Mohammed Bin Salman tops the list of human rights violators worldwide
Crown Prince Mohammed bin Salman topped the list of human rights violators during an international conference on freedom in Oslo.
Writer Josh Rogin tweeted that “bin Salman, AKA – the bone saw – is the subject of a Freedom Forum session in Oslo about human rights violators.”
He pointed out that the forum referred to the sentencing of activist Abdul Rahman Al-Sadhan to 20 years in prison for tweeting.
“In Saudi Arabia, daring to defend your rights is a crime,” said Areej Al-Sadhan, sister of Abdul Rahman, during the forum’s activities.
A few days ago, Amnesty International described the reign of Mohammed bin Salman as the darkest in Saudi Arabia regarding human rights and freedoms since he assumed the position of Crown Prince in the Kingdom.
Since Mohammed bin Salman came to power in 2015, the organisation said that the kingdom has witnessed a widespread crackdown on freedom of expression, targeting the human rights community and a wide range of people who have expressed opposition or criticism of the government.
The organization reported that by mid-2021, nearly all human and women’s rights defenders, freelance journalists, writers, and activists in the country had been arbitrarily detained or brought to unfair and lengthy trials – mainly before the Specialized Criminal Court or were released on conditions.
These include the travel ban and the imposition of arbitrary restrictions on their fundamental rights, such as restricting their right to exercise their peaceful activities.
In addition, the brutal murder of Saudi journalist Jamal Khashoggi in the Consulate of Saudi Arabia in Istanbul in October 2018.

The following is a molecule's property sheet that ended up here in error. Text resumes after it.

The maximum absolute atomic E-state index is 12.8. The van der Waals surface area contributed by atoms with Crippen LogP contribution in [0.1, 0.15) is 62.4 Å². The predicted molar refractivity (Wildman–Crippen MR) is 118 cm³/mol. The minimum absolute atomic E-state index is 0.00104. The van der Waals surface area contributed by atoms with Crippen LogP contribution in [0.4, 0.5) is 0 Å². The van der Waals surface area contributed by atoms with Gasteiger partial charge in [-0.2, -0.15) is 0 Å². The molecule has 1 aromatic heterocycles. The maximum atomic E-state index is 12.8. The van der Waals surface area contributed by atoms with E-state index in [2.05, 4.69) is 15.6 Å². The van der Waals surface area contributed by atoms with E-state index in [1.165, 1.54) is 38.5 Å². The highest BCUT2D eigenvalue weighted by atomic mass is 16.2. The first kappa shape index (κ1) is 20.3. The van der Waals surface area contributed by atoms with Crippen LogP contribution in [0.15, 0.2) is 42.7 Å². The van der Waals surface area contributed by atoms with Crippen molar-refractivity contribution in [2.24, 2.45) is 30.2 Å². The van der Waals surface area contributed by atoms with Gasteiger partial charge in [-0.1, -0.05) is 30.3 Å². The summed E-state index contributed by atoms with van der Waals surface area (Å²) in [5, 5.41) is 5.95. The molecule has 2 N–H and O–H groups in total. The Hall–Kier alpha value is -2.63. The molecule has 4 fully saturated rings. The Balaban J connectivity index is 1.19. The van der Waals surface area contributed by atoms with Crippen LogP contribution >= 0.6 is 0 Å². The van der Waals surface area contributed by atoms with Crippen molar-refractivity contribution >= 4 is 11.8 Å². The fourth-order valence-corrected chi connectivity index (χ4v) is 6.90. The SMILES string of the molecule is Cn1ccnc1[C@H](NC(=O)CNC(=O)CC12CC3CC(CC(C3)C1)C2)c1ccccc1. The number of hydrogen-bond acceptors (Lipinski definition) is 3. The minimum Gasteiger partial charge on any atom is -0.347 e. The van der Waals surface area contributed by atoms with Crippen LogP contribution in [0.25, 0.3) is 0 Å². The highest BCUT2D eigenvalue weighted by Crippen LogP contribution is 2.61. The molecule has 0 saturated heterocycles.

In addition to the state-sponsored digital surveillance and targeting of activists abroad via cyberspace, this exacerbated the contraction of the civil space in the country and provoked an atmosphere of fear and repression.
Wilson Center for Studies described the Saudi Crown Prince, Mohammed bin Salman, as a dictator and an enemy of democracy and human rights and that his boycott should not end.
In an analytical article, the centre stressed that the administration of US President Joe Biden should think carefully in advance before abandoning the policy that rejects bin Salman and thinks about the damage that this dictator may inflict on promoting democracy and human rights around the world.
The Russian invasion of Ukraine caused a major international oil crisis, forcing President Biden to seriously consider abandoning his presidential campaign promise to make Mohammed bin Salman a pariah in Washington.
This was the punishment he imposed on the kingdom’s de facto ruler for his involvement in the 2018 murder of Saudi journalist Jamal Khashoggi, who became one of his most prominent critics as a global opinion writer in the Washington Post.